Top Ten

August 11, 2020

AB provides new funding for First Nations colleges 

The Government of Alberta has announced that it will provide $500K in COVID-19 support funding to the province’s five First Nations colleges. Each college will receive $100K for improving technology and access to Wi-Fi, as well as supporting the development and delivery of online programming. It will also go towards ensuring cleaning protocols are in line with new COVID-19 standards. “Like our fellow post-secondary institutions, we have been working to provide our students with a learning environment that's safe and that also allows them to keep making progress toward their diplomas and degrees,” said Rachel Hertz Cobb, chief administrative officer at Yellowhead Tribal College. “This enhancement of the First Nations College Grant recognizes that PSE delivery under pandemic conditions asks extraordinary feats of small institutions like ours and goes a long way toward making it possible for us to meet our goals." AB  (AB )

Durham, Centennial to close Pickering Learning Site

Durham College and Centennial College are set to shut down operations at their shared location, the Pickering Learning Site (PLS) beginning September 1. The PLS primarily serves students looking to complete postgraduate studies, and Durham states that the site will offer online programming for the foreseeable future. “Unfortunately, difficult decisions are having to be made in these challenging times” said Centennial President Craig Stephenson. “In the immediate future, we will serve the PLS students through providing a high-quality online learning experience. We are engaged with the Durham Region and look forward to working closely with the community.” Durham (ON)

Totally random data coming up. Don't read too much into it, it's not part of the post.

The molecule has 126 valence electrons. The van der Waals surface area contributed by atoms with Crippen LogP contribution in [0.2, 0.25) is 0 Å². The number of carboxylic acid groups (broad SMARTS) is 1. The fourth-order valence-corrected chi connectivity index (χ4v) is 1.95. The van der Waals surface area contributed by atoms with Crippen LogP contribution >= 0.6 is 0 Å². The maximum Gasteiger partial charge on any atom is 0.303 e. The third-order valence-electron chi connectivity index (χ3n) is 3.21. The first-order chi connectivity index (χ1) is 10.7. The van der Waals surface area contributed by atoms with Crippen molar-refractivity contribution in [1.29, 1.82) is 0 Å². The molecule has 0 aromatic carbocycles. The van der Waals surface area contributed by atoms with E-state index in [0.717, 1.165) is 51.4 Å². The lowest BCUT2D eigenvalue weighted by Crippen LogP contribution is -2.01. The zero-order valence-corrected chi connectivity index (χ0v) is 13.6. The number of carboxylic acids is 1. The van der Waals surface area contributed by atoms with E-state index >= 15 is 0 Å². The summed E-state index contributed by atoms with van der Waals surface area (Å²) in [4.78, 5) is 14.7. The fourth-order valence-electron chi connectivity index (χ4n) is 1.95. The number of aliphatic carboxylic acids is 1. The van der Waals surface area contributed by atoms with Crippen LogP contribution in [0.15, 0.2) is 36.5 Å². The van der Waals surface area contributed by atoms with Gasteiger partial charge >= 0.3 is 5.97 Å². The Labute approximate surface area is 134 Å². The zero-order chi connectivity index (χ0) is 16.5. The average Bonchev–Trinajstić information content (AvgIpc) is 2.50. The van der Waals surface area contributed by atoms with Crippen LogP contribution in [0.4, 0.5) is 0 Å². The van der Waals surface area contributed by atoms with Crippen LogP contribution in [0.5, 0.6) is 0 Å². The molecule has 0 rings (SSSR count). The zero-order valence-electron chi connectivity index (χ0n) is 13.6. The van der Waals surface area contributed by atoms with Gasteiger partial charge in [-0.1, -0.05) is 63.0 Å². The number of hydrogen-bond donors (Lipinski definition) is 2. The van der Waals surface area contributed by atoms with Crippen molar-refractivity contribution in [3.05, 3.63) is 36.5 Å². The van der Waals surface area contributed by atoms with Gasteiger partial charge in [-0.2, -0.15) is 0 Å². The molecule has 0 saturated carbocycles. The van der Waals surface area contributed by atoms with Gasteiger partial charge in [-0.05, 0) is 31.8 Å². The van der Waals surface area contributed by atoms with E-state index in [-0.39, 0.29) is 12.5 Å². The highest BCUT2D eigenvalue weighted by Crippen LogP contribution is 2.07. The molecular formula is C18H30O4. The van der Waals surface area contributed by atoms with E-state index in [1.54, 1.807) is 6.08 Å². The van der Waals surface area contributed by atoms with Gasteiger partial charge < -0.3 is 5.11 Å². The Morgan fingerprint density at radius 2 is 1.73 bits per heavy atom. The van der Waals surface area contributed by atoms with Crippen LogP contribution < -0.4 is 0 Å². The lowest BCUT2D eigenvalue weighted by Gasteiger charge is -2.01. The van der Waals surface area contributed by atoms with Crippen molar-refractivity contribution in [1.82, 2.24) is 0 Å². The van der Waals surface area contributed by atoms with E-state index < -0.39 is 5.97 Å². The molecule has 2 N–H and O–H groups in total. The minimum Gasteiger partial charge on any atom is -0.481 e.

BSCA launches online portal

A new online portal is available for international and domestic students interested in studying business in Canada. The portal, Study Business in Canada, is being launched by the Business Schools Association of Canada (BSCA) and offers information about 61 different schools, housing and visas, and other information about life in Canada. “Our objectives for the initiative are quite simple: to raise the awareness of Canada and Canadian university business schools as a preferred study destination for business and management education,” said Tim Daus, executive director of the BSCA. The Pie News (National)

New funding aimed at increasing inclusion in MB 

Universities in Manitoba will soon be able to ensure that their demographics resemble those of the province, thanks to funding and support from Industry Canada. Three institutions–the University of Manitoba, University of Winnipeg, and Brandon University–have endorsed a charter on equity, diversity, and inclusion. The program, which is based on the UK’s Athena SWAN program, asks universities to log data and address “potential systemic barriers in their polices and processes.” The federal funding was boosted after universities expressed concern that constrained provincial budgets would make the cost of meeting the program requirements untenable. "The Government of Canada recognizes that in times such as a pandemic, it is even more important to address systemic barriers as these disruptive situations further exacerbate existing inequities faced by individuals from equity-seeking and underrepresented groups," wrote department spokeswoman Geneviève Sicard.  Winnipeg Free Press  (MB)

Tips for surviving an academic year like no other: Bortolin

“We’re all a little nervy right now – students, instructors, deans, presidents – mired as we are in pandemic planning and uncertainty,” writes Kathleen Bortolin, a curriculum, teaching and learning specialist at the Centre for Innovation and Excellence in Learning at Vancouver Island University. In this piece, Bortolin outlines three key tenets of their “pedagogical manifesto” for the coming year: making use of resources, whether that be a teaching and learning centre or a knowledgeable colleague; incorporating feedback into teaching; and being attentive to one’s work load and labour rights. “There is a significant onus on faculty right now, but there is also a significant onus on institutions and their leadership teams,” concludes Bortolin. “When we walk through this storm, it is the good ones who will make sure that we don’t walk alone.” University Affairs (National)